What's Your Job? Senior Network Engineer
Note: At launch, the Cloud Technologies degree was known as Emerging Technology & Systems Engineering. Since that time, we've revised the program and the degree name to better reflect the growing IT and systems engineering industries.
To coincide with the launch of Full Sail's new Cloud Technologies degree, a 20-month on-campus bachelor's degree program that teaches students about data virtualization and cloud-based IT systems, we sat down with Michael O'Loughlin, an IT professional and owner of local company Daytec Systems, to learn more about what his job as a network engineer is like.
Michael started his career in electrical engineering, but made the switch to IT more than 20 years ago, working as a network engineer. While he still works full-time for a local company as a Senior Network Engineer, he launched Daytec Systems on the side as a way to have more freedom in helping people design and build network systems. The company – which has been in business for nearly 15 years – provides network, web hosting, IT consulting, and a handful of other tech-savvy services. "A lot of Daytec's customers are people with companies that have outgrown their simple couple of computers," says Michael. "Most of these people aren't very IT-savvy, so we manage their systems [setting up networks, maintaining computers and software, managing websites, etc.] for them so they don't have to worry about it."
"My favorite part of the job is designing and building new networks," says Michael. "Designing communications systems [for clients] that save money and work faster." And one of the most challenging parts? Michael says the challenge is more on the business side, keeping up with ever-changing business tax laws.
With the recent rise in data virtualization and cloud-based IT solutions, Michael says working in "the cloud" is something he's done at his day job and is something he has started to implement a bit for some of Daytec's clients. "Being aware of how the [cloud] technology works, understanding what it can do, and knowing when to set up a virtual solution is important," says Michael. "If you've got a single application and lot of people need access to it, you could put that application in the cloud. Instead of buying a single server, you can put 20 or 30 virtual PCs on the cloud server."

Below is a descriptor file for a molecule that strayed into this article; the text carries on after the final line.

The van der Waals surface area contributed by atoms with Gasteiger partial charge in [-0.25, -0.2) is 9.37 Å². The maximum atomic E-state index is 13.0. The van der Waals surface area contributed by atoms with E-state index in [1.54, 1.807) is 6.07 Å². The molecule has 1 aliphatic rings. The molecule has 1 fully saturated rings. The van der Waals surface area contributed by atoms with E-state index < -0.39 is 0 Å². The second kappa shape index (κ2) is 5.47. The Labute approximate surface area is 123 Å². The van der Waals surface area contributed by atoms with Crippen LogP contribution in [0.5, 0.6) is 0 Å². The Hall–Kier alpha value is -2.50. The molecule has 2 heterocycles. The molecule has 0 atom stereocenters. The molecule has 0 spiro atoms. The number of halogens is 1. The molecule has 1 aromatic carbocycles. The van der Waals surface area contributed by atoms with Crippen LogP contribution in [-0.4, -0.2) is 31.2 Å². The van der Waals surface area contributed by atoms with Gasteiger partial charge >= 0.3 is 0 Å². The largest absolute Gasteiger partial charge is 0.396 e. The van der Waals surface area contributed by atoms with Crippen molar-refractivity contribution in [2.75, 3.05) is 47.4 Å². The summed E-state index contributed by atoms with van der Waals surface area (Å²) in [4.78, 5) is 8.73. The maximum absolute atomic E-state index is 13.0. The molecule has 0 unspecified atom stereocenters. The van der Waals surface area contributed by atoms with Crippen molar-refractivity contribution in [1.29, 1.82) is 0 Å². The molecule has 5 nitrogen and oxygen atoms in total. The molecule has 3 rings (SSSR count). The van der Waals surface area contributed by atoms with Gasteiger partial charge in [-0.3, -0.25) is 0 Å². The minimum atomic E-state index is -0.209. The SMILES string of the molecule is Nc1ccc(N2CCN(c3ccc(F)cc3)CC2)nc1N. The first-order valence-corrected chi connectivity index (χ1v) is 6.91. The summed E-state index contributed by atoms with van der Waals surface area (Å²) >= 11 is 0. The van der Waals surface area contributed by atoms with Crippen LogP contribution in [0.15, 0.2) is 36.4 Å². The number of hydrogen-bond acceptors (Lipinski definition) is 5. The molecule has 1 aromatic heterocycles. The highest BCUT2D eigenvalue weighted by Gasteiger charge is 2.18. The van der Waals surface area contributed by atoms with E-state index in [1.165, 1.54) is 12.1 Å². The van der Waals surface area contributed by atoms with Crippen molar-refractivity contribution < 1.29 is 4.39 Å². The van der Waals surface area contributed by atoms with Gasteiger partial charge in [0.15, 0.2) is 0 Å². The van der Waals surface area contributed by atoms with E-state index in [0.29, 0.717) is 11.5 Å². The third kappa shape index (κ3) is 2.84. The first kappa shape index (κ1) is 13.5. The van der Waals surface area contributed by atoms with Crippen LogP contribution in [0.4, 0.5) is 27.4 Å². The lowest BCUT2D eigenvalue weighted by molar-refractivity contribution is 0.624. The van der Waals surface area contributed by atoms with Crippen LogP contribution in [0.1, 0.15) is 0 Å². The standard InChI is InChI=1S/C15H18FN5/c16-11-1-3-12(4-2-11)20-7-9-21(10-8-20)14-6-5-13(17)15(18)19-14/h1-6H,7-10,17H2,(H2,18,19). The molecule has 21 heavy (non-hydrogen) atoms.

Being able to translate technical speak into basic, understandable language is important. "People need to understand what they're paying for," says Michael. "Then once you've established a certain amount of trust with that client, after a while they may not want all of the details because you've proven yourself." Other qualities Michael says are important for budding IT professionals: strong troubleshooting skills ("you have to figure out what's wrong with something to design a good system"), the ability and willingness to work outside of regular business hours ("many times the systems you're working on are critical and cannot be taken down during the day"), and a true love for technology.
"You can't just have a curiosity for technology, you have to have a love for it," says Michael. "If you love technology, when the job gets hard, you'll still want to do it."
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